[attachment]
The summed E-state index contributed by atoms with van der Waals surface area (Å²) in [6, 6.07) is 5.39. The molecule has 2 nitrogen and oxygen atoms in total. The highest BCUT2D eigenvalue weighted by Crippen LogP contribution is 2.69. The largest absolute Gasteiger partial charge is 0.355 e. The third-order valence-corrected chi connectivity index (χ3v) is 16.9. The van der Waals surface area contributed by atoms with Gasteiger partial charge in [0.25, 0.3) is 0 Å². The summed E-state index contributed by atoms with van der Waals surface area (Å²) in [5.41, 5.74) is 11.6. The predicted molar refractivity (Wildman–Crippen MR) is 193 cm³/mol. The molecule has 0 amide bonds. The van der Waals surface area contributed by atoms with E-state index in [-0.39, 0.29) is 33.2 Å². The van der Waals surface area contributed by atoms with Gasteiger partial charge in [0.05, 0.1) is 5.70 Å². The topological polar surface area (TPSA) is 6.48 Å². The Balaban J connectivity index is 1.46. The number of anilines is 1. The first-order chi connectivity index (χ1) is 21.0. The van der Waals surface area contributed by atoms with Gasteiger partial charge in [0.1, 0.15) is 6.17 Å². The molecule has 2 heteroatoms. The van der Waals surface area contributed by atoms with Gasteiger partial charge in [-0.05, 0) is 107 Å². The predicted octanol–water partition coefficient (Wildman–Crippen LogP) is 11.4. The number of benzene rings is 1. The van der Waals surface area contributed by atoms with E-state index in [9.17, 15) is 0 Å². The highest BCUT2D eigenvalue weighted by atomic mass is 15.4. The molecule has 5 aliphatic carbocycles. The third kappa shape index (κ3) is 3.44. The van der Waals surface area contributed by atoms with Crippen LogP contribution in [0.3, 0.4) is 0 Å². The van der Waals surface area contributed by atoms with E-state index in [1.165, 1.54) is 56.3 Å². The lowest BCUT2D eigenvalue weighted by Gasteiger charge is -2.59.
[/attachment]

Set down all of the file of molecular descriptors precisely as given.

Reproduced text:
The summed E-state index contributed by atoms with van der Waals surface area (Å²) in [6, 6.07) is 5.39. The molecule has 2 nitrogen and oxygen atoms in total. The highest BCUT2D eigenvalue weighted by Crippen LogP contribution is 2.69. The largest absolute Gasteiger partial charge is 0.355 e. The third-order valence-corrected chi connectivity index (χ3v) is 16.9. The van der Waals surface area contributed by atoms with Gasteiger partial charge in [0.25, 0.3) is 0 Å². The summed E-state index contributed by atoms with van der Waals surface area (Å²) in [5.41, 5.74) is 11.6. The predicted molar refractivity (Wildman–Crippen MR) is 193 cm³/mol. The molecule has 0 amide bonds. The van der Waals surface area contributed by atoms with E-state index in [-0.39, 0.29) is 33.2 Å². The van der Waals surface area contributed by atoms with Gasteiger partial charge in [0.05, 0.1) is 5.70 Å². The topological polar surface area (TPSA) is 6.48 Å². The Balaban J connectivity index is 1.46. The number of anilines is 1. The first-order chi connectivity index (χ1) is 21.0. The van der Waals surface area contributed by atoms with Gasteiger partial charge in [0.1, 0.15) is 6.17 Å². The molecule has 2 heteroatoms. The van der Waals surface area contributed by atoms with Gasteiger partial charge in [-0.05, 0) is 107 Å². The predicted octanol–water partition coefficient (Wildman–Crippen LogP) is 11.4. The number of benzene rings is 1. The van der Waals surface area contributed by atoms with E-state index in [9.17, 15) is 0 Å². The highest BCUT2D eigenvalue weighted by atomic mass is 15.4. The molecule has 5 aliphatic carbocycles. The third kappa shape index (κ3) is 3.44. The van der Waals surface area contributed by atoms with Crippen LogP contribution in [0.3, 0.4) is 0 Å². The van der Waals surface area contributed by atoms with E-state index in [1.165, 1.54) is 56.3 Å². The lowest BCUT2D eigenvalue weighted by Gasteiger charge is -2.59.